All-Star: 2008 Mazda CX-9

Don Sherman
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Trucks seldom earn a berth on our All-Stars list, because most of them are preoccupied with the banal side of motoring: toting cargo, towing boats, transporting brood to tap lessons and soccer practice. But every now and then, there's a deviant, an outlier that ventures beyond the obligatory nine-to-five routine to play party animal in the off-hours.

Chief designer Hideki Suzuki made this full-figured family hauler appear almost svelte, with a sleek windshield, a sinuous waistline, and buff haunches. The interior provides a wealth of split-folding seats and storage spots, lifting the mood with plush leather, slack-free controls, and cool blue lighting.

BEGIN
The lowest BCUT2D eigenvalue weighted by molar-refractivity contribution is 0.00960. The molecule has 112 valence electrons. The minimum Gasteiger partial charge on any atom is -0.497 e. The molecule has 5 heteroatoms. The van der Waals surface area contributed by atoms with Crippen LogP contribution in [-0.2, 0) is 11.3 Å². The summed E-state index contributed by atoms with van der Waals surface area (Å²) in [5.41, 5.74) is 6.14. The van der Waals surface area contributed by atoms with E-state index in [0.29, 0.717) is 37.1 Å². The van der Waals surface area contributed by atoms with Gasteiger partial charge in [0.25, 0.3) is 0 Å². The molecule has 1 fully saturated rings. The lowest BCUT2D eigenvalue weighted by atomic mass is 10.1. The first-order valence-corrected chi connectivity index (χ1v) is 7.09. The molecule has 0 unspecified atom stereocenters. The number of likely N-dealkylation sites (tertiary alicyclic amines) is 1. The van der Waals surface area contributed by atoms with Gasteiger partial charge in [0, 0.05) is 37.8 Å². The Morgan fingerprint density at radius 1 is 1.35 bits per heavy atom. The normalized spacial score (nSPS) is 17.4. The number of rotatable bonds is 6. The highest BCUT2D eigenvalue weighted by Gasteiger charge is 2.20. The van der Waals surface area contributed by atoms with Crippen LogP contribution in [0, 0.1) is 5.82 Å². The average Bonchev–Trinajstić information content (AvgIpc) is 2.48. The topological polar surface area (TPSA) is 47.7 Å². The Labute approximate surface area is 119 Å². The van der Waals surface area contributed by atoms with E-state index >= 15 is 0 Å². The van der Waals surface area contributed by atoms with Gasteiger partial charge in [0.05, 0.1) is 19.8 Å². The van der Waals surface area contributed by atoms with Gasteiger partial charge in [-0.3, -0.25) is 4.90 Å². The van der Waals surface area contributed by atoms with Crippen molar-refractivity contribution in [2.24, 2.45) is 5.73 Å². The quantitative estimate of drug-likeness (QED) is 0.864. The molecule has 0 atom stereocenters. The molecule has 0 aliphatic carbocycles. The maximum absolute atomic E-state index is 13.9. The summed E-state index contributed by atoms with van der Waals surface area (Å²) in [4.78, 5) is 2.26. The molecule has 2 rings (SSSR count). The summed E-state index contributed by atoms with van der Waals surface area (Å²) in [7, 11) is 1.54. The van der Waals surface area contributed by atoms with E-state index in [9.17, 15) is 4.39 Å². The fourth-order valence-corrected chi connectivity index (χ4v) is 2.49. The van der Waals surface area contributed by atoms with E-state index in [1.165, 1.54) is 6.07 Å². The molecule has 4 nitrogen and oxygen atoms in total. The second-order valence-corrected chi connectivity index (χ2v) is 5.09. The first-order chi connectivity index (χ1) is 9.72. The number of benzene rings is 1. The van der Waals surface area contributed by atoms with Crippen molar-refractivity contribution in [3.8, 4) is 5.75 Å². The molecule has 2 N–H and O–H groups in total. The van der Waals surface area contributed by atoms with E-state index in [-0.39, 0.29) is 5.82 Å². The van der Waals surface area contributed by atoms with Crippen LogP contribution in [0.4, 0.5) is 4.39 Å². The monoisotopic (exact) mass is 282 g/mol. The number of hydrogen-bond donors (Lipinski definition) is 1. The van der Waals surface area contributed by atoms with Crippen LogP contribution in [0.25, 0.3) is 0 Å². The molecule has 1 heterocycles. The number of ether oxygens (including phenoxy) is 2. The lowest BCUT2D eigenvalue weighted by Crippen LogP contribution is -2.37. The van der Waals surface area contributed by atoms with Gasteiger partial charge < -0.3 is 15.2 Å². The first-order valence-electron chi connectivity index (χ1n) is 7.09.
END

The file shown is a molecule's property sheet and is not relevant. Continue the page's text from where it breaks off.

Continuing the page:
When Mazda says that there's the soul of a sports car built into the CX-9, what they mean is that the driver isn't demoted to a chauffeur. The development team taught the CX-9 proper road etiquette. Adhesives were used to maximize the unibody's structural stiffness. Stout antiroll bars and dampers keep body motion in check. Rubber-isolated crossmembers support both ends so that ride and handling can peacefully coexist.

The effort invested in the CX-9's driving dynamics paid off. Hard-to-please Automobile Magazine critics have been moved to paroxysms of joy when discussing the CX-9. One called the V-6 engine charming, the six-speed manu-matic transmission silky. Another praised the way the powertrain hustles the 4620-pound curb weight. But the ultimate kudos came from the editor who rated the steering feedback and feel superior to that of BMW's new M3. After a bouquet like that, it's amazing that the CX-9's tires still maintain touch with the pavement.

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